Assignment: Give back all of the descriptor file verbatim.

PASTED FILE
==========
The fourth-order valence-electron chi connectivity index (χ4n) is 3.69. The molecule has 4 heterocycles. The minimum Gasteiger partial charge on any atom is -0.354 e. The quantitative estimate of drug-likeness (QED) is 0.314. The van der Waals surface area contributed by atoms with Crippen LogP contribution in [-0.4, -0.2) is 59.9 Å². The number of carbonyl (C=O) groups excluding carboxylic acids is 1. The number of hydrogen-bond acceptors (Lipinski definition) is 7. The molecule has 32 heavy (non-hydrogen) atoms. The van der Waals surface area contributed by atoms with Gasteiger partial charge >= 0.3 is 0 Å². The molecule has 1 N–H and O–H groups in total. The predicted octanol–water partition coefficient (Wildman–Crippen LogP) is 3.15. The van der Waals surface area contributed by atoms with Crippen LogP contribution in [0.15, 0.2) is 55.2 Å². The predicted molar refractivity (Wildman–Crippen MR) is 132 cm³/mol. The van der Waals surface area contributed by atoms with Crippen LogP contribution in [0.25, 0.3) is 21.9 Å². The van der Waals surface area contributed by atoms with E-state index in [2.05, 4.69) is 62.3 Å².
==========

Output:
The fourth-order valence-electron chi connectivity index (χ4n) is 3.69. The molecule has 4 heterocycles. The minimum Gasteiger partial charge on any atom is -0.354 e. The quantitative estimate of drug-likeness (QED) is 0.314. The van der Waals surface area contributed by atoms with Crippen LogP contribution in [-0.4, -0.2) is 59.9 Å². The number of carbonyl (C=O) groups excluding carboxylic acids is 1. The number of hydrogen-bond acceptors (Lipinski definition) is 7. The molecule has 32 heavy (non-hydrogen) atoms. The van der Waals surface area contributed by atoms with Gasteiger partial charge >= 0.3 is 0 Å². The molecule has 1 N–H and O–H groups in total. The predicted octanol–water partition coefficient (Wildman–Crippen LogP) is 3.15. The van der Waals surface area contributed by atoms with Crippen LogP contribution in [0.15, 0.2) is 55.2 Å². The predicted molar refractivity (Wildman–Crippen MR) is 132 cm³/mol. The van der Waals surface area contributed by atoms with Crippen LogP contribution in [0.25, 0.3) is 21.9 Å². The van der Waals surface area contributed by atoms with E-state index in [2.05, 4.69) is 62.3 Å².